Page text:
Morning Security Brief: Bomb in Building Undetected For Weeks, Domestic Terrorism in the U.S., Bin Laden Movie, and More
A bomb sat in a government building for three weeks before it was identified. Difficulties addressing the lone wolf threat. The bin Laden movie. And more.
►A bomb sat under the security desk in a Detroit government building for three weeks before anyone realized what is was, according to a Homeland Security Department's office of the inspector general report released Wednesday. The bomb did not explode (and was detonated by the bomb squad later), but it still “represented a risk to the safety and security of the building and its occupants," the report says. “During that time, at least two employees X-rayed it in an unsuccessful attempt to determine its contents. One guard shook it in another failed attempt to learn more, and a federal inspector conducted four routine checks of the guard post without discovering that the bag contained an explosive device,” CNN reports.
►DHS dismantled its domestic terrorism unit partially from pressure from conservative lawmakers who thought returning service members would be unfairly targeted, and partially because the administration felt that international terrorism would be a higher priority with higher potential for mass casualties. A 2009 DHS report on the rise of right-wing extremism was “assailed” by conservatives who “objected to a suggestion that some disgruntled service members could become embroiled in racist movements upon returning to civilian life.” The Washington Post examines the difficulties of addressing the lone wolf threat in the United States.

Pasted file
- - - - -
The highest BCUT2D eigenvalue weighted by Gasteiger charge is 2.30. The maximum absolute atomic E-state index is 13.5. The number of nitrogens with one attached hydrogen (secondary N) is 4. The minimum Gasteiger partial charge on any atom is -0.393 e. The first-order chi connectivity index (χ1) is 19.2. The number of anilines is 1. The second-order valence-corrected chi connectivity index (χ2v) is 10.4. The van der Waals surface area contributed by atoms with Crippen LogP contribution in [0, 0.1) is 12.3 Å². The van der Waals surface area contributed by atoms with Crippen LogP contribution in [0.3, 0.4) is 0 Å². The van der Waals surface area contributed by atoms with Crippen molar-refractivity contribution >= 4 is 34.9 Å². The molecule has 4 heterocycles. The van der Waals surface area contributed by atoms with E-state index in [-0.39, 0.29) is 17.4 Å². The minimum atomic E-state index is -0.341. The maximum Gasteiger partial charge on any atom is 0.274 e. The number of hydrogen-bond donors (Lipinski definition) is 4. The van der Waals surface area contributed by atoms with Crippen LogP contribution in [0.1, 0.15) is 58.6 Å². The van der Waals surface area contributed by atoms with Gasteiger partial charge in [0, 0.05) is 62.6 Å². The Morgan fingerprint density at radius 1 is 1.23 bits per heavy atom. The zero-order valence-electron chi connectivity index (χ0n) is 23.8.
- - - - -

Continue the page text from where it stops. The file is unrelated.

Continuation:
►The trailer for the movie about the hunt for Osama bin Laden was released this week. "Zero Dark Thirty," made by Kathryn Bigelow and Mark Boal, the team behind The Hurt Locker, originally wanted to release the movie before the election, but Republicans complained that the movie was a pro-Obama ad. The release date was moved to December. The screenwriter says Obama is never mentioned or depicted in the film. “The movie's been the focus of a Washington partisan fight since last summer. The Department of Defense said it would investigate whether there was any impropriety in aiding the making of the movie. The CIA is also accused of giving the filmmakers too much access," CNN reports.
►A nerve gas vapor leak at an Army depot in Kentucky “poses no danger or risk,” to people living in the surrounding area, officials say. ♦ Data breaches at the VA now only occur with paper records now that it has enhanced policies for securing electronic data. ♦ And paragliding is in the spotlight as a potential terrorism tactic.